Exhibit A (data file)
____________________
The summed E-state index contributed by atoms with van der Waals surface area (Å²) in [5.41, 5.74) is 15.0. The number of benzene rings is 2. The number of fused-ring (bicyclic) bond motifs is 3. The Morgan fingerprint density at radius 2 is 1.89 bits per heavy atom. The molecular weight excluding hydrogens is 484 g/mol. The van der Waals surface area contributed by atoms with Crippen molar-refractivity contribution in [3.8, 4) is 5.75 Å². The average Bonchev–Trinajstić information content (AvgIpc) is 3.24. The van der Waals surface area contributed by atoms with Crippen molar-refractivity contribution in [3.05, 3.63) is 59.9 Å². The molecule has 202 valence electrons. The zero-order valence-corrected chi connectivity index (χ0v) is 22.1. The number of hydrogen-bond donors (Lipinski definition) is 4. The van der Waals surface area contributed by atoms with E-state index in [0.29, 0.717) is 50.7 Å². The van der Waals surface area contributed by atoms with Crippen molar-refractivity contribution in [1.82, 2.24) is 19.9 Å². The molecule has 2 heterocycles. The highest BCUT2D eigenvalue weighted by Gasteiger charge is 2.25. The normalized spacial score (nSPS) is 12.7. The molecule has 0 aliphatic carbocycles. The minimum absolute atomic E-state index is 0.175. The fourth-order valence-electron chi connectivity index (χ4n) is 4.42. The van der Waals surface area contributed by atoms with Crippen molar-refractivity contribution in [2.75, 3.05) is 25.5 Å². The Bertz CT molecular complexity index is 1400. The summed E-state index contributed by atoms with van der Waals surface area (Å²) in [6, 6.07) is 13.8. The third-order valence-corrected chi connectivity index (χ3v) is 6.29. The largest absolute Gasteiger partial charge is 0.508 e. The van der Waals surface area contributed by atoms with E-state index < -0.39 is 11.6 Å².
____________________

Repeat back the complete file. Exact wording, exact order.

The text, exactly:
The summed E-state index contributed by atoms with van der Waals surface area (Å²) in [5.41, 5.74) is 15.0. The number of benzene rings is 2. The number of fused-ring (bicyclic) bond motifs is 3. The Morgan fingerprint density at radius 2 is 1.89 bits per heavy atom. The molecular weight excluding hydrogens is 484 g/mol. The van der Waals surface area contributed by atoms with Crippen molar-refractivity contribution in [3.8, 4) is 5.75 Å². The average Bonchev–Trinajstić information content (AvgIpc) is 3.24. The van der Waals surface area contributed by atoms with Crippen molar-refractivity contribution in [3.05, 3.63) is 59.9 Å². The molecule has 202 valence electrons. The zero-order valence-corrected chi connectivity index (χ0v) is 22.1. The number of hydrogen-bond donors (Lipinski definition) is 4. The van der Waals surface area contributed by atoms with E-state index in [0.29, 0.717) is 50.7 Å². The van der Waals surface area contributed by atoms with Crippen molar-refractivity contribution in [1.82, 2.24) is 19.9 Å². The molecule has 2 heterocycles. The highest BCUT2D eigenvalue weighted by Gasteiger charge is 2.25. The normalized spacial score (nSPS) is 12.7. The molecule has 0 aliphatic carbocycles. The minimum absolute atomic E-state index is 0.175. The fourth-order valence-electron chi connectivity index (χ4n) is 4.42. The van der Waals surface area contributed by atoms with Crippen molar-refractivity contribution in [2.75, 3.05) is 25.5 Å². The Bertz CT molecular complexity index is 1400. The summed E-state index contributed by atoms with van der Waals surface area (Å²) in [6, 6.07) is 13.8. The third-order valence-corrected chi connectivity index (χ3v) is 6.29. The largest absolute Gasteiger partial charge is 0.508 e. The van der Waals surface area contributed by atoms with E-state index < -0.39 is 11.6 Å².